True Crime is having a moment. Take a look at Netflix or at the most popular podcasts and you’ll see the evidence. The news cycle means we are always up to date on current crimes. As terrifying as all this can be, we want to know. But this interest in true crime isn’t exactly new or trendy. We’ve always been fascinated by the crimes of others. Capital punishment was often a public spectacle, after all. But what if after that punishment, the story wasn’t over? That’s the question Aussie company Flux (Plague Sydney, Razorhurst), and its founder Richard Fox, seeks to answer in their newest addition to their line of games based on Australia’s grisly history: The Black Widow.
The Black Widow is a murder mystery, but you already know the killer. Or do you? In this game you interview Louisa Collins, the last woman to hang in New South Wales. However, your conversation with her happens after she has died.
Through the use of a spirit board (or ouija board for you nerds) you can ask her to talk about her life—and the deaths she was convicted of. Louisa Collins endured four trials for the poisonings of her two husbands: Charles Andrews and Michael Collins. Both men died with symptoms of arsenic poisoning. Through all four trials she never called a witness in her defense. Now, you will get the chance to hear her story through her own words. All of the things Louisa tells you in this game are not fictional. They’re taken from those four trials and from her correspondences.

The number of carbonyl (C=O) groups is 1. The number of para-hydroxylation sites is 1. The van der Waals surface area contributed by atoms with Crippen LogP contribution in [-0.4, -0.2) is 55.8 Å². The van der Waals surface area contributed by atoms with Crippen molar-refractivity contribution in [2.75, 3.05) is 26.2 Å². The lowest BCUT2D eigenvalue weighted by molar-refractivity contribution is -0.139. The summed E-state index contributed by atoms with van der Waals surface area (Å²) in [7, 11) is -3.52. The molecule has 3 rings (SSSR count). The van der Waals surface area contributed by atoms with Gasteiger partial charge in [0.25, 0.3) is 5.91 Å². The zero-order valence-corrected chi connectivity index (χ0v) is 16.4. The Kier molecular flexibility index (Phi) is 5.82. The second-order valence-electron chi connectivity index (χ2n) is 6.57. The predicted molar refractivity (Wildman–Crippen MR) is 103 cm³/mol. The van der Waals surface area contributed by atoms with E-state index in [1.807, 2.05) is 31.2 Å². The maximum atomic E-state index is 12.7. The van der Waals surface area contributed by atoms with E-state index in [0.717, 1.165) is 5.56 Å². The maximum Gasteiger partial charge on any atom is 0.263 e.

As a game, The Black Widow is simple. You enter a word on the spirit board and see if it sparks a response from Louisa. If it does, one or more of the numbers on the spirit board will light up, becoming clickable. Some responses will yield more results that others. Louisa, by the way, is a disembodied head that speaks to you. It’s really unsettling…in a good way of course. This game is not about being comfortable. And you must listen carefully: she won’t repeat herself and there’s no text on the screen to reference. You may hear the same thing from different words, however, as the story she tells is nonlinear.
Nothing about this game is straightforward. There are no clear rules for what words she will respond to. There’s no real sense of progress, levels, or success, not from Louisa anyway. And there really doesn’t need to be. It’s a very internal game. You can choose to take notes, like an actual detective. Or you can sit and let this unfold. It does not ask you to play in any particular way. This game challenges what games can do. It’s interactive storytelling, yes, but you can’t change the outcome. You can’t become that witness for Louisa Collins. You can’t stop her from dying at Darlinghurst. But you can listen. You can learn. And you can decide for yourself, 130 years later: is she guilty?
The Black Widow is available on the Steam store, where it can be picked up for $5.99. The mobile version is available on both Android and iOS, where it’ll run you $1.99.